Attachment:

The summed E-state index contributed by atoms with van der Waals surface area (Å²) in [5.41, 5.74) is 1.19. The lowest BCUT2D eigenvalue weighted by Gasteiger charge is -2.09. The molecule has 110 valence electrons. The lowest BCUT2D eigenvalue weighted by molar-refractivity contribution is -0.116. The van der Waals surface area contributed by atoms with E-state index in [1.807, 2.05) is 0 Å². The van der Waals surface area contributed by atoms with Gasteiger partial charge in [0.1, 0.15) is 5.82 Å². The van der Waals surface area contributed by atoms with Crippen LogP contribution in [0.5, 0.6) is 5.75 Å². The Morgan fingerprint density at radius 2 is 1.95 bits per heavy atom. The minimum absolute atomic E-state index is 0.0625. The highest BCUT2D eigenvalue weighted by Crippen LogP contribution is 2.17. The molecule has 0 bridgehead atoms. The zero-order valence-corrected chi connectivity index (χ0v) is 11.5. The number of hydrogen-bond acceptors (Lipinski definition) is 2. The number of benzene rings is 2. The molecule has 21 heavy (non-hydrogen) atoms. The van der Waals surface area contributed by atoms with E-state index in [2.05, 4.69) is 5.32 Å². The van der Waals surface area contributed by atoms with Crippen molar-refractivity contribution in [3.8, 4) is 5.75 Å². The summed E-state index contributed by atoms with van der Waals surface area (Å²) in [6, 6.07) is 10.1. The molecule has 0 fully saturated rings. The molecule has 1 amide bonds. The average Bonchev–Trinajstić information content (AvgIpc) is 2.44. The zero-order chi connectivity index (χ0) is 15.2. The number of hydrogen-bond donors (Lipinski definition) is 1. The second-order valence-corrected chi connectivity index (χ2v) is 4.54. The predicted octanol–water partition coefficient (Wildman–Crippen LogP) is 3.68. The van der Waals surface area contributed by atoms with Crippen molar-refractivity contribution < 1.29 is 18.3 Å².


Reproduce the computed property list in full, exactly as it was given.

The summed E-state index contributed by atoms with van der Waals surface area (Å²) in [5.41, 5.74) is 1.19. The lowest BCUT2D eigenvalue weighted by Gasteiger charge is -2.09. The molecule has 110 valence electrons. The lowest BCUT2D eigenvalue weighted by molar-refractivity contribution is -0.116. The van der Waals surface area contributed by atoms with E-state index in [1.807, 2.05) is 0 Å². The van der Waals surface area contributed by atoms with Gasteiger partial charge in [0.1, 0.15) is 5.82 Å². The van der Waals surface area contributed by atoms with Crippen LogP contribution in [0.5, 0.6) is 5.75 Å². The Morgan fingerprint density at radius 2 is 1.95 bits per heavy atom. The minimum absolute atomic E-state index is 0.0625. The highest BCUT2D eigenvalue weighted by Crippen LogP contribution is 2.17. The molecule has 0 bridgehead atoms. The zero-order valence-corrected chi connectivity index (χ0v) is 11.5. The number of hydrogen-bond acceptors (Lipinski definition) is 2. The number of benzene rings is 2. The molecule has 21 heavy (non-hydrogen) atoms. The van der Waals surface area contributed by atoms with E-state index in [2.05, 4.69) is 5.32 Å². The van der Waals surface area contributed by atoms with Crippen molar-refractivity contribution in [3.8, 4) is 5.75 Å². The summed E-state index contributed by atoms with van der Waals surface area (Å²) in [6, 6.07) is 10.1. The molecule has 0 fully saturated rings. The molecule has 1 amide bonds. The average Bonchev–Trinajstić information content (AvgIpc) is 2.44. The zero-order chi connectivity index (χ0) is 15.2. The number of hydrogen-bond donors (Lipinski definition) is 1. The second-order valence-corrected chi connectivity index (χ2v) is 4.54. The predicted octanol–water partition coefficient (Wildman–Crippen LogP) is 3.68. The van der Waals surface area contributed by atoms with Crippen molar-refractivity contribution < 1.29 is 18.3 Å².